The Journal of Sports Medicine and Allied Health Sciences
Objective: To identify risk factors for concussion among men's and women's college soccer athletes, and determine the likelihood of concussion based on those risk factors. Design and Setting: A short electronic survey was sent out to NCAA Division II universities in Ohio. Survey questions included demographics, soccer-related questions, and concussion-related questions. Participants: Men's and women's soccer athletes from division II universities in Ohio participating in varsity or junior varsity soccer at their respective universities who were at least 18 years of age. Intervention: An online survey. Main Outcome Measurement: Number of concussions sustained. Results: Of the concussions sustained while playing soccer, 29.4% of female participants sustaining a concussion compared to only 17.4% male participants. Concussions occurred during a competitive match in 8 of the 9 concussions compared to during a practice. There were 2.8 concussions per 100 years for strikers as well as midfielders, while no concussions occurred while playing defender. Varsity athletes showed a high incidence of concussions (33.3%) compared to JV/Reserve athletes in which there were no concussions while playing soccer (p =0.018). Among players with a concussion history, 5 of the 12 (41.7%) sustained multiple concussions. The most common MOI was contact with another player’s body (36.8%). Of the 40 respondents, there were only 3 players who wore mouth guards, and 1 who wore headgear. There was no significant difference between protective equipment worn and a diagnosis of concussion (p = .157) Conclusions: Being a varsity athlete, playing in a game, having a previous history of concussion, and playing as a striker or midfielder were all risk factors for concussion.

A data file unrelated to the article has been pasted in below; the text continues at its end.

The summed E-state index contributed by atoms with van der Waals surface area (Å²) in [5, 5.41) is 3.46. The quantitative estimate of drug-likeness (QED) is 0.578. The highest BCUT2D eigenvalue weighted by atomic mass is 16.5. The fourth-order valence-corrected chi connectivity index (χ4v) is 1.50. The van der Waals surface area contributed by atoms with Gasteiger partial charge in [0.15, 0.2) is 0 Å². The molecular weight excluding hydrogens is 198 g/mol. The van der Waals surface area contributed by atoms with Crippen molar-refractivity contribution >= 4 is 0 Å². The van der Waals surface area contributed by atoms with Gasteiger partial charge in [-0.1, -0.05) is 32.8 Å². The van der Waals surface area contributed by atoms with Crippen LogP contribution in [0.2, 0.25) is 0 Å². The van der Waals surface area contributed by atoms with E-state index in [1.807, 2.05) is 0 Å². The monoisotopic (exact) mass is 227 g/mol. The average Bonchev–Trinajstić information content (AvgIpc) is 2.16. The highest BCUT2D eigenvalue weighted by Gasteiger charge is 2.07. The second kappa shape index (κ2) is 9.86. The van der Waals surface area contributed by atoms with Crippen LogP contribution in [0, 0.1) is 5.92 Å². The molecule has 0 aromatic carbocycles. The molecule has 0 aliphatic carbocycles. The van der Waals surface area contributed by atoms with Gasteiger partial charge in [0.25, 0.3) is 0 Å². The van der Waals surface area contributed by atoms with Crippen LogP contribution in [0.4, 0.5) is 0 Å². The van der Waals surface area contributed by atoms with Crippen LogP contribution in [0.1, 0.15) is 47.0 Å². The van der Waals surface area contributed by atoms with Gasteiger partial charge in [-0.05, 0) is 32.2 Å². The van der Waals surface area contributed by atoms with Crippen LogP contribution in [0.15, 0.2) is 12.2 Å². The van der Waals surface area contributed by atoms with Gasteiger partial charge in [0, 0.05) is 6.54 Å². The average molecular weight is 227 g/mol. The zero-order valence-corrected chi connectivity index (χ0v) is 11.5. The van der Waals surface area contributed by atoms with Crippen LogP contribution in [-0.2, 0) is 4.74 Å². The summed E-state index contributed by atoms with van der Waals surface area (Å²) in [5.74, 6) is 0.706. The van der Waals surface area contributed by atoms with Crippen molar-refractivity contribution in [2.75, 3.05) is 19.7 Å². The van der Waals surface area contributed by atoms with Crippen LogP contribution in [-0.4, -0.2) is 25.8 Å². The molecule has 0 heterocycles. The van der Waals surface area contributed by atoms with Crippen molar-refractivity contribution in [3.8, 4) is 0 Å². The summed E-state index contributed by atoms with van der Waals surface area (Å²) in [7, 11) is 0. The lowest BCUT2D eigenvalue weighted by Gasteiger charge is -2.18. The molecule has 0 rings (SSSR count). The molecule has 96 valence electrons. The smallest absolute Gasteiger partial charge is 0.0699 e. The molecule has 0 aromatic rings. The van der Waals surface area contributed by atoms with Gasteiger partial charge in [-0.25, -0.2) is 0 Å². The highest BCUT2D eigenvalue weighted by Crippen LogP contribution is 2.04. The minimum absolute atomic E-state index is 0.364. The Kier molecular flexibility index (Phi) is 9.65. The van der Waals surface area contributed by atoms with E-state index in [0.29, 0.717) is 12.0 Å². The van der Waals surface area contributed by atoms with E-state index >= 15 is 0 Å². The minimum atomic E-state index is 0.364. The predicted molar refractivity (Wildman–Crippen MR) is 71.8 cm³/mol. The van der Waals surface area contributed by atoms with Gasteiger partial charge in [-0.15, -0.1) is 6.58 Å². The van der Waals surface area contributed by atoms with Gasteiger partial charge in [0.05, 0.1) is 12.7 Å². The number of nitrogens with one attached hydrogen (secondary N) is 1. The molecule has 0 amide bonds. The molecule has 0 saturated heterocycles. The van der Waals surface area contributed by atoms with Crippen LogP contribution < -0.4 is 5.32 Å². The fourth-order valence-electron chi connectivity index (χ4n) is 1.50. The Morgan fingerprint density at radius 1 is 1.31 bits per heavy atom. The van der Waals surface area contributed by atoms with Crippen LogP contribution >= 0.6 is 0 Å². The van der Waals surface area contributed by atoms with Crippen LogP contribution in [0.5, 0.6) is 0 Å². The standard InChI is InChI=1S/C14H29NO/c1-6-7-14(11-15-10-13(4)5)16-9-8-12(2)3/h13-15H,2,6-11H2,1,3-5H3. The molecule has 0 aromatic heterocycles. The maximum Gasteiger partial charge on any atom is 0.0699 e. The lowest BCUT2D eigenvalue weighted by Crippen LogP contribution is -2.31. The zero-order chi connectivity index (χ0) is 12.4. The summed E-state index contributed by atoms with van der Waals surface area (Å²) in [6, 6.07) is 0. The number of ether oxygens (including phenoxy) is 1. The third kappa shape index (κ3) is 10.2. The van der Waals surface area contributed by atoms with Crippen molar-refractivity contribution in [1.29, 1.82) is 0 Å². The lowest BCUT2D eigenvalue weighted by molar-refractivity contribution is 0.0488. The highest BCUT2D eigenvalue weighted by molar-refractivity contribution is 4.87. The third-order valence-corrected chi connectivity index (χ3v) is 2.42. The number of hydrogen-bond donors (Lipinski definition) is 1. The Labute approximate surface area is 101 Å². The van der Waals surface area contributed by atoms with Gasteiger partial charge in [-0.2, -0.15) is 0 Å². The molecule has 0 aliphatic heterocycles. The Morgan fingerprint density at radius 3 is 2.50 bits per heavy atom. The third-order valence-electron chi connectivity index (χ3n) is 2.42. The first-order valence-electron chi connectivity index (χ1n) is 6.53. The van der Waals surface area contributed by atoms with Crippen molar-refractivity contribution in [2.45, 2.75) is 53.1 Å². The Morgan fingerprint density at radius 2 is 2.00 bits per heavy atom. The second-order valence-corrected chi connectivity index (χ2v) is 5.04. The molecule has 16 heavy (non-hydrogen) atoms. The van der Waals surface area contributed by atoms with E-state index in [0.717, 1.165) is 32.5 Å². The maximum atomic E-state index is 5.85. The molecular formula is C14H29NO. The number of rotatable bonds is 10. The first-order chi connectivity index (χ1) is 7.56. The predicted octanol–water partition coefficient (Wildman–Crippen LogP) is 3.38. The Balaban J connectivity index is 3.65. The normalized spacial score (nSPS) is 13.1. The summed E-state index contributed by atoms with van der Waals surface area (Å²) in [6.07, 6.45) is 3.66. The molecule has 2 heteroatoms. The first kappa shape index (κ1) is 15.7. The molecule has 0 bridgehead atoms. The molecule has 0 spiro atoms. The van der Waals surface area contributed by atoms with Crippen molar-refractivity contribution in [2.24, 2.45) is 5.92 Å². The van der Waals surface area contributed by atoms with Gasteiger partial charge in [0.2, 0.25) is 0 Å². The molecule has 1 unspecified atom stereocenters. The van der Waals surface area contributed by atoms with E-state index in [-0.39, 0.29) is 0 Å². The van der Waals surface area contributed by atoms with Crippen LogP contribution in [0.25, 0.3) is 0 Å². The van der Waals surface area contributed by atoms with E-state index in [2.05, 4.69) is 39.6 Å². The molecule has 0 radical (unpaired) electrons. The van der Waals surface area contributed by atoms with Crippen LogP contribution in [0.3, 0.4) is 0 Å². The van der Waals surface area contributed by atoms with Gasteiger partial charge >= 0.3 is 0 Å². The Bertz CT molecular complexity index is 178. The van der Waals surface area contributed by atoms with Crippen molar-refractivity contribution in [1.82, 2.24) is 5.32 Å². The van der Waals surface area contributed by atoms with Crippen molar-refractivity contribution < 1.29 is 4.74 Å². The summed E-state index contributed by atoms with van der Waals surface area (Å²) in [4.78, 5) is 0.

Concussion, soccer, risk factors
Beckler, Isaac S. and Weller, Michael S., "Risk Factors for Concussion in Collegiate NCAA Division II Men's and Women's Soccer Athletes" (2016). Allied Health Faculty Publications. 51.